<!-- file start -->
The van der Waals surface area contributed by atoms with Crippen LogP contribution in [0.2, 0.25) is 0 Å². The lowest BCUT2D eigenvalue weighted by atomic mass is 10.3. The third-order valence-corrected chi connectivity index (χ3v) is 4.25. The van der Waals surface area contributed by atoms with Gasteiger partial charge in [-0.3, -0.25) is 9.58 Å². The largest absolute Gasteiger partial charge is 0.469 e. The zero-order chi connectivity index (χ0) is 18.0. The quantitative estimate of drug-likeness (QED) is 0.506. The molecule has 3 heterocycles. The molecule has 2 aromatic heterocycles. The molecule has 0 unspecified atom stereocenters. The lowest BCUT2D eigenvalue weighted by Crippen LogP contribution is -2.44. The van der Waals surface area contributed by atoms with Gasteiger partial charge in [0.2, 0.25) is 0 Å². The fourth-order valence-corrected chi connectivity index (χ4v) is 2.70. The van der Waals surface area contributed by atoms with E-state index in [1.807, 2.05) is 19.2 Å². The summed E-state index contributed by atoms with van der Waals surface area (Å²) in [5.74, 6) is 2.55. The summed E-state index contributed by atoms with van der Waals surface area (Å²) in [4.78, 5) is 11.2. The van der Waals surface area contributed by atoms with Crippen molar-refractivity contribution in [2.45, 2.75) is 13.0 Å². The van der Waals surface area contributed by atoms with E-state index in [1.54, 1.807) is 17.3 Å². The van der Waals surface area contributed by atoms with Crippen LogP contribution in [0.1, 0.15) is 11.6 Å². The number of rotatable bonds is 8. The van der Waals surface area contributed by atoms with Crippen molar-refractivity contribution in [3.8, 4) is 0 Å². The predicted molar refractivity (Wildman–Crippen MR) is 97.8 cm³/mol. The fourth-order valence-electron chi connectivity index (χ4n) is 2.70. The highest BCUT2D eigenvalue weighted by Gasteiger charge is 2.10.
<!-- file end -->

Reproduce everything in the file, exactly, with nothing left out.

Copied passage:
The van der Waals surface area contributed by atoms with Crippen LogP contribution in [0.2, 0.25) is 0 Å². The lowest BCUT2D eigenvalue weighted by atomic mass is 10.3. The third-order valence-corrected chi connectivity index (χ3v) is 4.25. The van der Waals surface area contributed by atoms with Gasteiger partial charge in [-0.3, -0.25) is 9.58 Å². The largest absolute Gasteiger partial charge is 0.469 e. The zero-order chi connectivity index (χ0) is 18.0. The quantitative estimate of drug-likeness (QED) is 0.506. The molecule has 3 heterocycles. The molecule has 2 aromatic heterocycles. The molecule has 0 unspecified atom stereocenters. The lowest BCUT2D eigenvalue weighted by Crippen LogP contribution is -2.44. The van der Waals surface area contributed by atoms with Gasteiger partial charge in [0.2, 0.25) is 0 Å². The fourth-order valence-corrected chi connectivity index (χ4v) is 2.70. The van der Waals surface area contributed by atoms with E-state index in [1.807, 2.05) is 19.2 Å². The summed E-state index contributed by atoms with van der Waals surface area (Å²) in [5.74, 6) is 2.55. The summed E-state index contributed by atoms with van der Waals surface area (Å²) in [4.78, 5) is 11.2. The van der Waals surface area contributed by atoms with Crippen molar-refractivity contribution in [2.45, 2.75) is 13.0 Å². The van der Waals surface area contributed by atoms with E-state index in [1.54, 1.807) is 17.3 Å². The van der Waals surface area contributed by atoms with Crippen LogP contribution in [0.1, 0.15) is 11.6 Å². The number of rotatable bonds is 8. The van der Waals surface area contributed by atoms with Crippen molar-refractivity contribution in [3.8, 4) is 0 Å². The predicted molar refractivity (Wildman–Crippen MR) is 97.8 cm³/mol. The fourth-order valence-electron chi connectivity index (χ4n) is 2.70. The highest BCUT2D eigenvalue weighted by Gasteiger charge is 2.10.